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Evidently Global Warming is Causing More Moose in Connecticut

…Or something.

Ridgefield, Connecticut, where I have heard that at Trick or Treat time, butlers, dressed in black tie and tails, answer the door presenting the greedy little monsters with one-pound Hershey bars on a silver platter, is considering difficulties in what to do with a growing moose population.

Oh, the confusion!

Oh, what a tangled web we weave, when first we practice to deceive…or maybe it’s partly due to the lack of an honest education and the failure to gain truthful understanding. But, that doesn’t sell copies much.

The Ridgefield Press runs a story that first claims that in history regarding the moose, “the natives killed only what they absolutely needed.” Such conservationist purists those Native Americans were…in our garbage-filled minds. Were these the same conservationist purists natives that ran buffalo over cliffs just for the fun of it? No, I guess there were no buffalo in Connecticut back when, in our ignorant eyes, everything was perfect, meticulously cared for, i.e. the ultimate in “sustainability.” The natives must have called it Agenda 17?

I don’t want to miss the bigger false picture here. Moose are commonly found today in places like Maine, New Hampshire, Vermont, New York, Minnesota, Wisconsin, Idaho, and yes, I’m sure I’ve offended somebody because I didn’t mention their state. In all of those states, we are told that moose are dying due to global warming climate change.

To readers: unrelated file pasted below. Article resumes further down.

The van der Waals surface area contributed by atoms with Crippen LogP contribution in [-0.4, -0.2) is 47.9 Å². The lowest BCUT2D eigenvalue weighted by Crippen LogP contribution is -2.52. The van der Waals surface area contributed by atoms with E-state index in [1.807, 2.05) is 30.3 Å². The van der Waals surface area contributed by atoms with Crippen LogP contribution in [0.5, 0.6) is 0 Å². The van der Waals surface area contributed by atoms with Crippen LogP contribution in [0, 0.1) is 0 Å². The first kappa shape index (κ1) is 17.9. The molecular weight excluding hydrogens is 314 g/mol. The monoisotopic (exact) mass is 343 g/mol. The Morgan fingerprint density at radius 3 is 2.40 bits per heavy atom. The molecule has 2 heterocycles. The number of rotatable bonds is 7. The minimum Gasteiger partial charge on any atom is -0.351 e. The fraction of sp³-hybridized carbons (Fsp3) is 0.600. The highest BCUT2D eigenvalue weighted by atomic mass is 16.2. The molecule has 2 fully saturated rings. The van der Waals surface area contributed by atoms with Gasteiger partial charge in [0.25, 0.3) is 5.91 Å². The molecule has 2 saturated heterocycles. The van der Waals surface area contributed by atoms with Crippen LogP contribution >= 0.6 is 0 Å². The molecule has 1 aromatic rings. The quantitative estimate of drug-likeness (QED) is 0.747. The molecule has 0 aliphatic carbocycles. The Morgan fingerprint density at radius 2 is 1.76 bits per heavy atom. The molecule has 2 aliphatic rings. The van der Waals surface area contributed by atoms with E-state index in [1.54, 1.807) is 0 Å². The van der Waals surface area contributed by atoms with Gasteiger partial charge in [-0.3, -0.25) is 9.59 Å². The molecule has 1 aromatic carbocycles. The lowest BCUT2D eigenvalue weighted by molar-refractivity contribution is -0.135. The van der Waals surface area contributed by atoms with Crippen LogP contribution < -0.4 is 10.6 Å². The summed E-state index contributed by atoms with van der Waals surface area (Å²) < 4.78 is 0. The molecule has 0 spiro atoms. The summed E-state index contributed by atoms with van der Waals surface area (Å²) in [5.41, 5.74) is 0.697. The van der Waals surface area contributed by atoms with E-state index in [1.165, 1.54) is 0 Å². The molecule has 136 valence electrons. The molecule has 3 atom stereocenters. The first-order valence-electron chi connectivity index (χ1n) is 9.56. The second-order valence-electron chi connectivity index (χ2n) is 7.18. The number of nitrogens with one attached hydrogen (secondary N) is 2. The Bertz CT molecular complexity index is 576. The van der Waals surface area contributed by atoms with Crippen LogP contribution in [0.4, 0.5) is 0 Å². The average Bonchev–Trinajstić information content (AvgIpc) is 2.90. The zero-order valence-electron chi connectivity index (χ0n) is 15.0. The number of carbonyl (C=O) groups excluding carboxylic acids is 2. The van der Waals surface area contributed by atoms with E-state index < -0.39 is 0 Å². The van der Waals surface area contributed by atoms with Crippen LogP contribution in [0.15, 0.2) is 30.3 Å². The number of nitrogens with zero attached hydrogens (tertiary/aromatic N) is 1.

Today, we learned that the Constitution State – Connecticut – has a moose herd numbering 120 and growing. Some of those moose have wandered into the town of Ridgefield.

The article seems to attribute the regrowth of moose in Connecticut to an end of farming and logging. That there are now dense forests in parts of Connecticut, seems to be the reason given that moose are returning – no thought about the actual habitat and whether it is conducive to growing moose. Nope, if there are trees all animals will live and thrive. It’s in a book somewhere.